According to '09, are we fine?

It's not time to panic, not at 10-3. But if the Wildcats intend to make the NCAA Tournament, history says they'll have to turn things around sooner rather than later. Purple Reign looks at the "Big Six" conference tourney teams from 2009 and tries to find a tipping point at which early conference-season malaise dooms tourney hopes.

Let's look at the bright side, shall we?

Northwestern is currently 10-3, and with a visit Thursday from 1-14 Texas-Pan American,* the Cats should push their record to 11-3. That's pretty darn good considering that through 14 games, NU was at 8-6 last season and 6-8 in 2008.

* Purple Reign is ever-paranoid about jinxing, especially after this, but this T-PA game seems jinx-proof. Eight of the Broncos' 14 losses are by at least 20 points, and twice – against Texas and Missouri – they gave up 100 and failed to crack 45. Anything can happen; Tennessee State, after all, is just 3-11 and they had Wildcat fans sweating bullets. But let's just say that a loss to Texas-Pan American would render any NCAA Tournament discussion moot.

Eleven and three and winner of 10 of 12 – not bad.

But, as documented here, Northwestern's schedule is about to get brutal. Actually, the brutality has already begun. It started with a road game at Illinois (an 89-83 overtime loss) followed by a tilt with Michigan State (a 91-70 loss). Each of Northwestern's first 10 conference games are against a tourney team from last season, teams that have their own NCAA Tournament plans.

That is no reason, though, to give up on our NCAA Tournament aspirations. Some fans and media seemed to write off NU after Kevin Coble went down, but the Cats themselves would have none of it. They went out and won 10 of their first 11 and won a neutral-site game against Notre Dame and won at North Carolina State* and took the Illini to overtime.

* That NC State win has lost some shine, seeing as the Wolfpack – after an 8-1 start – have now lost three of their last five. But look at their losses. At 13-3 Wake Forest, which has won seven in a row. At Arizona, by two points. Against Florida, by one point. So yeah, NC State is 10-4, but it's not like they're a pushover.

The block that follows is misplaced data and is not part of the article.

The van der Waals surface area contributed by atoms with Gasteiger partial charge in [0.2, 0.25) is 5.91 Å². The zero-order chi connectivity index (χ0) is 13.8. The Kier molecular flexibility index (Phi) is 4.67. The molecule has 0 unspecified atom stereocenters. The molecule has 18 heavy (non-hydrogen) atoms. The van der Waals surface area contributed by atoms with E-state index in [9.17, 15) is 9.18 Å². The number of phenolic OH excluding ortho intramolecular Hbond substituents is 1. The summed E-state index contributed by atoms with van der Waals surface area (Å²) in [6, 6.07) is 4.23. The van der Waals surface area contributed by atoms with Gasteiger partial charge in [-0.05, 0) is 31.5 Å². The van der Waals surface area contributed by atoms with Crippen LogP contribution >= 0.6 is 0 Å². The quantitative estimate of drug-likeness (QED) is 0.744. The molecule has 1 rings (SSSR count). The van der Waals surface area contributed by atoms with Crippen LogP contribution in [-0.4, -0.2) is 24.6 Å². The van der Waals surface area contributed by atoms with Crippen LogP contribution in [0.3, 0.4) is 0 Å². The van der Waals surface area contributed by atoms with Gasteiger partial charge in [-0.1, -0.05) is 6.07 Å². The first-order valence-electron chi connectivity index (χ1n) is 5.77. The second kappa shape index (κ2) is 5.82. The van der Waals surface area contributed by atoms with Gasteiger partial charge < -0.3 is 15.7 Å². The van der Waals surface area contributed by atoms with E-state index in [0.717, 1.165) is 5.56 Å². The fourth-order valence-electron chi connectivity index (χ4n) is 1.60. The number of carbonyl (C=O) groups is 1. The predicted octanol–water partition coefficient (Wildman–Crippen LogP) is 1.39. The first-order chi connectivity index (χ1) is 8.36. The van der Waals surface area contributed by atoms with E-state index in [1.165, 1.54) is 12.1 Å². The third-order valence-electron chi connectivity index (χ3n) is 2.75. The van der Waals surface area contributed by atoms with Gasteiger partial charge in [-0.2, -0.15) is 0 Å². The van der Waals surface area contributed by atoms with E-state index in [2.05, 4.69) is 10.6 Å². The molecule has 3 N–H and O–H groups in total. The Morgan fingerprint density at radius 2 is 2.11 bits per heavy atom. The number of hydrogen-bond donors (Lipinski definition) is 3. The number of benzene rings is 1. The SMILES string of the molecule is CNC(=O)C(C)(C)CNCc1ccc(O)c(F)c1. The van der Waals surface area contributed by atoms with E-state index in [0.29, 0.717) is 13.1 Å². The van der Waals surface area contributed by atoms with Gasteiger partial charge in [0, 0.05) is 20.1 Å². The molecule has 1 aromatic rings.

NU obviously hasn't packed it in, and Wildcat fans should follow suit. But, that being said, at what point is it time to recalibrate our expectations and focus on a different kind of postseason play? One that has, say, three letters (like NIT) instead of four letters (like NCAA).

Last season, Northwestern started conference play 0-4 and pretty much played itself too far out of tourney consideration to get back in – even after the Cats won five of their next six games. That slow start – coupled with a three-game losing streak in February where NU lost by a combined nine points – made it impossible for the Cats to get into the Tourney.

Thus, Purple Reign asked: What is the slowest start to conference play that a team can have and still make the NCAA Tournament? After all, it is probably harder now to recover from a slow start, seeing as mid-majors mandate an ever-growing chunk of the 65 tourney spots.

To try to gauge what exactly NU must do from here on out, Purple Reign compiled the ensuing list of Tournament teams from last season. All of these teams (a) were from one of the "Big Six"* conferences, and (b) weren't a top-four seed.

* Big Ten, Big 12, Pac-10, SEC, ACC and Big East.

There are a few reasons for these two criteria. First off, the résumé for a Big Six tourney team looks different than the résumé of a non-Big Six team. For instance, Oklahoma State made the NCAA Tournament last season as a No. 8 seed with a 22-11 pre-tournament record. Dayton, meanwhile, was a No. 11 seed and the Flyers were 26-7. Arizona State was a No. 6 seed with a 24-9 record, and Northern Iowa was a No. 12 seed with a 23-10 record. So the Tourney Committee – wisely – weighs the rigidity of the conference in which a team plays.

Thus, it's futile to analyze Northwestern's tourney hopes this season by comparing it to a tourney team from a conference like the MAC or Horizon. (Admittedly, it might also be futile to analyze Northwestern's tourney hopes this season compared to any team from last season, but let's just have some fun. There are no games until Thursday.)

The second criterion, about the teams being lower than a No. 4 seed, is because those are the teams that will be most instructive for Northwestern. If Northwestern should somehow put itself in a position over the next two months to garner a top-four seed, that would be awesome. But in reality, if NU goes dancing, it will almost certainly be as one of those 5-12 seeds. So those are the teams we'll look at.*